Type 2 Diabetes – Do Certain Psychiatric Drugs Cause The Metabolic Syndrome In Children?

Certain medications used to treat schizophrenia and bipolar disorder are known to cause weight gain and insulin resistance. In 2007 scientists at Johns Hopkins Medical School in Maryland, USA, found that clozapine (Clozaril), a second generation antipsychotic drug, raised levels of an enzyme abbreviated AMPK in mice, causing their appetites to increase.

Researchers at British Columbia’s Children’s Hospital and the University of British Columbia in Canada looked at the prevalence of the metabolic syndrome in children who had been treated with second generation antipsychotic drugs, and the results compared with the effects on children not treated with the drugs.

Their study, published in the Canadian Journal of Psychiatry in January 2012, included:

  • 117 children who had been treated with second generation antipsychotic drugs, and
  • 217 children who had not.

The metabolic syndrome was seen in 19 per cent of children who had been treated with the drugs and only.8 per cent of those who had not. Those taking second generation antipsychotics had more than a 29 per cent higher risk of metabolic syndrome than untreated children.

  • among drug-treated children, over 40 per cent had large waist measurements while only about 10 per cent of the untreated children had.
  • a high level of fats in their blood was seen in over 33 per cent of the treated children and only about 18 per cent of the untreated.
  • high blood sugar levels were measured in over 12 per cent of those taking antipsychotic drugs and only.7 per cent of the untreated children.
  • high blood pressure was found in over 41 per cent of the treated versus about 16 per cent of the untreated children.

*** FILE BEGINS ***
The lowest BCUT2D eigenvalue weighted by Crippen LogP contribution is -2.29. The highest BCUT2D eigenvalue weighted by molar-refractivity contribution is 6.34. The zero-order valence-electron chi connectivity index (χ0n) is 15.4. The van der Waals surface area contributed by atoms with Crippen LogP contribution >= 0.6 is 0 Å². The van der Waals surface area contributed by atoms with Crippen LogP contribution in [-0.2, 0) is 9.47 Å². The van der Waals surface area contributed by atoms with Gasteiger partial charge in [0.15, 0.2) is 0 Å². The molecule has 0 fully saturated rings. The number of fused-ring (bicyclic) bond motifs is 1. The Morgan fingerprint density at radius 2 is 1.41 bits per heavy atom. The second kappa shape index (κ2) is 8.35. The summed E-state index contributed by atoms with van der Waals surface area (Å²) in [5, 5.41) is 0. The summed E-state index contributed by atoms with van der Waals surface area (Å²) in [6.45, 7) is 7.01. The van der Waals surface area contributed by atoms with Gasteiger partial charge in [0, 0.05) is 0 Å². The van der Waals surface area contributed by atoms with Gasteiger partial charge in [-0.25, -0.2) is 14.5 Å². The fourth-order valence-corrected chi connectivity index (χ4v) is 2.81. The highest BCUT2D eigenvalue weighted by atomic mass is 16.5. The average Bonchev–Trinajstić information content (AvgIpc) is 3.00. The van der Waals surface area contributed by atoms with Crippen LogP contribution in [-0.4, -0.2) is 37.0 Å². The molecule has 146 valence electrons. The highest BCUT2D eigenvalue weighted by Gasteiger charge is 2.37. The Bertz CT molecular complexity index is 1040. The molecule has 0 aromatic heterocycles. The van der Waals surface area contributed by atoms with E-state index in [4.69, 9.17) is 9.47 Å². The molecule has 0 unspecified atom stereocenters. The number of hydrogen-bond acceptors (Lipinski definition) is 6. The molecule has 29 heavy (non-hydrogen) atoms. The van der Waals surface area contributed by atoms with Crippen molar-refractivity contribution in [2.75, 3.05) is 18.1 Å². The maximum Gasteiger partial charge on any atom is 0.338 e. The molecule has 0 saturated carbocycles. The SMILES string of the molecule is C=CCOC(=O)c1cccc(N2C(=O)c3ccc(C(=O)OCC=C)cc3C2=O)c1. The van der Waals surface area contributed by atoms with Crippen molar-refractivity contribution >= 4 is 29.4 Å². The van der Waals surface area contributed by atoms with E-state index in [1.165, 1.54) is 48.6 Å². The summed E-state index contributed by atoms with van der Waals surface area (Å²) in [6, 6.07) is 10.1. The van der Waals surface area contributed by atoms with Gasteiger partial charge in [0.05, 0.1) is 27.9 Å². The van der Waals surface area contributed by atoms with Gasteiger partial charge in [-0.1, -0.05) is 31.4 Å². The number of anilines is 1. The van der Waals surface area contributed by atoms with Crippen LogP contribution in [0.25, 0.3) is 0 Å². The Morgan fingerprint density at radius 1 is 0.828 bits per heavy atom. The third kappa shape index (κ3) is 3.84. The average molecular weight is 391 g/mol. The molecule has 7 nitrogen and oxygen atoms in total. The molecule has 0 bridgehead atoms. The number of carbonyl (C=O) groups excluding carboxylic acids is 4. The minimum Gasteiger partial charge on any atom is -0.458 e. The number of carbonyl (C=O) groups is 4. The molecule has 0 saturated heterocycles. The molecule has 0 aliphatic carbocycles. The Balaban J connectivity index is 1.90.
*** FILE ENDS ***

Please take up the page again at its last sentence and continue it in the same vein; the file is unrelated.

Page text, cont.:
From these results it was concluded children taking second generation antipsychotic drugs should be monitored closely for the metabolic syndrome.

The second generation antipsychotic medications include:

  • aripiprazole (Abilify),
  • olanzapine (Zyprexa),
  • paliperidone (Invega),
  • quetiapine (Seroquel),
  • risperidone (Risperdal), and
  • ziprasidone (Geodon).

They are thought to work by affecting molecules called neurtotransmitters, which carry messages from one brain cell to another. They frequently rid patients of the hallucinations, flat emotions, and lack of motivation seen in schizophrenia. Side effects include fatigue, weight gain, high cholesterol, and high blood sugar. The makers of risperidone, olanzapine, and quetiapone warn patients taking their medications their risk of developing high blood sugar or Type 2 diabetes can increase.

Schizophrenia and bipolar disorder are serious conditions that must be treated but patients, their parents, and their medical advisors need to watch carefully for:

  • Type 2 diabetes,
  • overweight and obesity,
  • high cholesterol,
  • high blood fats, and
  • high blood pressure.

If you or a member of your family is taking second generation antipsychotics, be sure to ask your doctor to monitor your:

  • blood sugar levels,
  • blood fats and cholesterol,
  • blood pressure, weight, and
  • waist size.

The metabolic syndrome is sometimes referred to as syndrome X or the insulin resistance syndrome. The earliest abnormality in Type 2 diabetes is insulin resistance, which is found in people even before diabetes can be diagnosed.